Physical appearance: Raised red, swollen bumps. Often arising in clusters.
Location: Face, chest, shoulders, back and arms.
Treatment: As papules are the result of inflammation, the best way to treat them is by soothing and calming the area rather than drying it out, which may trigger further inflammation. Methods such as icing the swollen spots and focussing on products containing calming ingredients like kaolin clay and green tea are your best route for a scar and inflammation-free treatment.
Pustules are sore, angry and inflamed bumps – the mother of all pimples. Not to be confused with a whitehead (a closed hair follicle full of oil and dead skin cells), this variation of pimple can also form a bubble-like head, however, these bad boys are filled with pus (once again, hence the name).
Appearance: Red, swollen and inflamed pustules often containing a yellow gunk-type liquid.
Location: Same as papules
Treatment: While some websites will tell you to pop these bad boys and the little head of pus is screaming “POP ME,” Caroline Hirons warns you to “step away from the spot.” Instead, she recommends for victims of these painful pimples to “keep it clean, keep it moisturised, keep an eye on it and it will go away.” Popping these pimples runs the risk of a bacterial infection which will lead to scarring. Try drawing out the infection by holding a hot, wet and clean washcloth over the spot and apply drying lotions or spot treatments enriched with antibacterial ingredients such as zinc oxide and sulphur.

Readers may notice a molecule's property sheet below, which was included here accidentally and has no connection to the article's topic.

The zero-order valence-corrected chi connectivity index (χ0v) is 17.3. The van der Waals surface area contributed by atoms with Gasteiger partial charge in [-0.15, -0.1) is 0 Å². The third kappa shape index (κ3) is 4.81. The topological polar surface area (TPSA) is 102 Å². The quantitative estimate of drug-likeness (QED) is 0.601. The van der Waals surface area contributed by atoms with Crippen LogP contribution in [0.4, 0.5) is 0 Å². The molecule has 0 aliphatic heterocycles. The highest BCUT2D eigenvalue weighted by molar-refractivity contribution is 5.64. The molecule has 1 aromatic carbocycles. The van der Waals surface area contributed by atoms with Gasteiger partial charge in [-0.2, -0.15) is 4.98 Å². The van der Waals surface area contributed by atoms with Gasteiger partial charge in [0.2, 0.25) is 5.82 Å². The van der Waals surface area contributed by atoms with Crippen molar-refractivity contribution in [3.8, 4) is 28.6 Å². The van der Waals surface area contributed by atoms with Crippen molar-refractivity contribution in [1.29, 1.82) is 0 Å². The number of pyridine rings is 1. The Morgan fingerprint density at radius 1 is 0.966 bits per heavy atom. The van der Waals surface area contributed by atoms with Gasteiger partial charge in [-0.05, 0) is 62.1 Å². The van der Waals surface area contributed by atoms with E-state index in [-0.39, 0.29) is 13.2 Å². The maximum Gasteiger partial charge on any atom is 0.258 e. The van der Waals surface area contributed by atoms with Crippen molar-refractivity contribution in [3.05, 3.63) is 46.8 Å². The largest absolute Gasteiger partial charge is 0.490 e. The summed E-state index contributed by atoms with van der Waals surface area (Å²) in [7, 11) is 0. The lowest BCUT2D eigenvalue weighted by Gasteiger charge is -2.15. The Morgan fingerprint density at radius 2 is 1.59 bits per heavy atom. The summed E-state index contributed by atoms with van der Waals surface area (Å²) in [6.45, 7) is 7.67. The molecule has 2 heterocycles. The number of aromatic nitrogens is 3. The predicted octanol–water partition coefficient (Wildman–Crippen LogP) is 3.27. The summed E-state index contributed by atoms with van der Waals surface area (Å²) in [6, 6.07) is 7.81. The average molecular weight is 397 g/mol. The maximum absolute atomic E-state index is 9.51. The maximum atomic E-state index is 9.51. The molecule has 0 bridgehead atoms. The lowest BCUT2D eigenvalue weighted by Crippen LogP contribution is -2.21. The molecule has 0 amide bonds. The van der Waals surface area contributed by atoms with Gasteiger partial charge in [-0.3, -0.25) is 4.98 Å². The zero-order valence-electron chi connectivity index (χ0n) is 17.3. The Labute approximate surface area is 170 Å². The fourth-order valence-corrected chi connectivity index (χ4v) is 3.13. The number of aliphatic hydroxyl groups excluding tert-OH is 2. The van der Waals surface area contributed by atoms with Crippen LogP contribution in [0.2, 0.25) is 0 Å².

Typically caused by hormones, cystic breakouts are categorised as a more severe form of acne. These pus-filled lumps are deep-rooted in the tissue of the skin with no way out (hence why they often won’t come to a head). According to celebrity esthetician Renée Rouleau, cysts will “eventually heal (your body reabsorbs the infection), but can remain a painful lump for weeks,” she explained when speaking to Byrdie.
Appearance: Large, swollen lumps that sit under the skin.
Location: Typically found on the chin and jawline.
Treatment: Like most other spots, Renee strongly warns against picking a cyst. “Despite being sore, it's not meant to come out through the surface and if you attempt to do so, you’ll most certainly have a scar that will linger for months.” Instead, she suggests an ice pack and calming serums to reduce swelling. If you get persistent cysts, it is recommended you seek out a dermatologist.
As severe as a cyst in terms of size and pain, nodular pimples form deep, hard bumps under the surface. However, unlike cysts, nodules are not filled with pus. According to Healthline, “nodules occur when clogged, swollen pores endure further irritation and grow larger.”
Appearance: Often colourless, large, hard bumps.
Location: Typically found on the chin and jawline.
Treatment: Nodular pimples take more than a salicylic acid wash to scare them off. Often hanging around for weeks at a time, these severe forms of acne often require prescription oral medication as they are too deep under the skin to reach with topical treatments.